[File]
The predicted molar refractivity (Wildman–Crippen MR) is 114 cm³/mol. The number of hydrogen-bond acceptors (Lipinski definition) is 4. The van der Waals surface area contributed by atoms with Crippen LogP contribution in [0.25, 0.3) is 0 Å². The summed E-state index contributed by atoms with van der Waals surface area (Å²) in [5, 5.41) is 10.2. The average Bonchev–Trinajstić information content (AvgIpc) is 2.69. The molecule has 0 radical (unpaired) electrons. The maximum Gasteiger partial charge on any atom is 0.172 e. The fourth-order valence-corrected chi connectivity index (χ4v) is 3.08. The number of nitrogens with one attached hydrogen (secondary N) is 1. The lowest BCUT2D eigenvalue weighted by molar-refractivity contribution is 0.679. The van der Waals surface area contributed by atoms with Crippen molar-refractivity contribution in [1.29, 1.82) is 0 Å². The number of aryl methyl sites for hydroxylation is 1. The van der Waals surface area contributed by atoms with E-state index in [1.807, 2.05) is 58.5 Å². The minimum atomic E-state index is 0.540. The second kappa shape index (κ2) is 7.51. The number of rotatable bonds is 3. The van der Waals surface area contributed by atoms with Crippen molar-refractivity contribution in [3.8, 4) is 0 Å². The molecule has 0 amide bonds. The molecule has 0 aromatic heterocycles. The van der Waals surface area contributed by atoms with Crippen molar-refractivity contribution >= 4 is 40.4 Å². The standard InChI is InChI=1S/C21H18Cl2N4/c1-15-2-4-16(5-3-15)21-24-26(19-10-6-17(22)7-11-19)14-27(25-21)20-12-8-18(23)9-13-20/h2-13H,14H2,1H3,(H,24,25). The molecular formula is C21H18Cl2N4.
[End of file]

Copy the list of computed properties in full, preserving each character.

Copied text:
The predicted molar refractivity (Wildman–Crippen MR) is 114 cm³/mol. The number of hydrogen-bond acceptors (Lipinski definition) is 4. The van der Waals surface area contributed by atoms with Crippen LogP contribution in [0.25, 0.3) is 0 Å². The summed E-state index contributed by atoms with van der Waals surface area (Å²) in [5, 5.41) is 10.2. The average Bonchev–Trinajstić information content (AvgIpc) is 2.69. The molecule has 0 radical (unpaired) electrons. The maximum Gasteiger partial charge on any atom is 0.172 e. The fourth-order valence-corrected chi connectivity index (χ4v) is 3.08. The number of nitrogens with one attached hydrogen (secondary N) is 1. The lowest BCUT2D eigenvalue weighted by molar-refractivity contribution is 0.679. The van der Waals surface area contributed by atoms with Crippen molar-refractivity contribution in [1.29, 1.82) is 0 Å². The number of aryl methyl sites for hydroxylation is 1. The van der Waals surface area contributed by atoms with E-state index in [1.807, 2.05) is 58.5 Å². The minimum atomic E-state index is 0.540. The second kappa shape index (κ2) is 7.51. The number of rotatable bonds is 3. The van der Waals surface area contributed by atoms with Crippen molar-refractivity contribution in [3.8, 4) is 0 Å². The molecule has 0 amide bonds. The molecule has 0 aromatic heterocycles. The van der Waals surface area contributed by atoms with Crippen molar-refractivity contribution >= 4 is 40.4 Å². The standard InChI is InChI=1S/C21H18Cl2N4/c1-15-2-4-16(5-3-15)21-24-26(19-10-6-17(22)7-11-19)14-27(25-21)20-12-8-18(23)9-13-20/h2-13H,14H2,1H3,(H,24,25). The molecular formula is C21H18Cl2N4.